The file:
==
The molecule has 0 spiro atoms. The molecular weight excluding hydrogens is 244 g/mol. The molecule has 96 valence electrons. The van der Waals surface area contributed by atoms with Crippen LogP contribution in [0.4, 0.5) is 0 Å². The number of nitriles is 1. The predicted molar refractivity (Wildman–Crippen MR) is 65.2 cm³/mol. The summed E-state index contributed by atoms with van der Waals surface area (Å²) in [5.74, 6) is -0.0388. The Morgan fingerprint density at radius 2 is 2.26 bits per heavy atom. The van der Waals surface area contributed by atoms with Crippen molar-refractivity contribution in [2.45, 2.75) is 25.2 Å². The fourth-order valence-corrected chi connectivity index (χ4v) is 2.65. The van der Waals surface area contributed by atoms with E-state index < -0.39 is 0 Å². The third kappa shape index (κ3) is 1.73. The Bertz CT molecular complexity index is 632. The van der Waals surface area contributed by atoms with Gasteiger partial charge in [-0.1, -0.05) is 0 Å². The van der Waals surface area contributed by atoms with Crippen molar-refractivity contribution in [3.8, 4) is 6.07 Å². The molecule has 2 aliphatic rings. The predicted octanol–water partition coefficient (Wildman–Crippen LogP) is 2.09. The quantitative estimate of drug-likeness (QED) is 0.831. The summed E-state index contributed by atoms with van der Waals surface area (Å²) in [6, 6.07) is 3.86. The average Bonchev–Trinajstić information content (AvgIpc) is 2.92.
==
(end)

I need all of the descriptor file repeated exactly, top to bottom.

The molecule has 0 spiro atoms. The molecular weight excluding hydrogens is 244 g/mol. The molecule has 96 valence electrons. The van der Waals surface area contributed by atoms with Crippen LogP contribution in [0.4, 0.5) is 0 Å². The number of nitriles is 1. The predicted molar refractivity (Wildman–Crippen MR) is 65.2 cm³/mol. The summed E-state index contributed by atoms with van der Waals surface area (Å²) in [5.74, 6) is -0.0388. The Morgan fingerprint density at radius 2 is 2.26 bits per heavy atom. The van der Waals surface area contributed by atoms with Crippen molar-refractivity contribution in [2.45, 2.75) is 25.2 Å². The fourth-order valence-corrected chi connectivity index (χ4v) is 2.65. The van der Waals surface area contributed by atoms with E-state index < -0.39 is 0 Å². The third kappa shape index (κ3) is 1.73. The Bertz CT molecular complexity index is 632. The van der Waals surface area contributed by atoms with Gasteiger partial charge in [-0.1, -0.05) is 0 Å². The van der Waals surface area contributed by atoms with Crippen molar-refractivity contribution in [3.8, 4) is 6.07 Å². The molecule has 2 aliphatic rings. The predicted octanol–water partition coefficient (Wildman–Crippen LogP) is 2.09. The quantitative estimate of drug-likeness (QED) is 0.831. The summed E-state index contributed by atoms with van der Waals surface area (Å²) in [6, 6.07) is 3.86. The average Bonchev–Trinajstić information content (AvgIpc) is 2.92.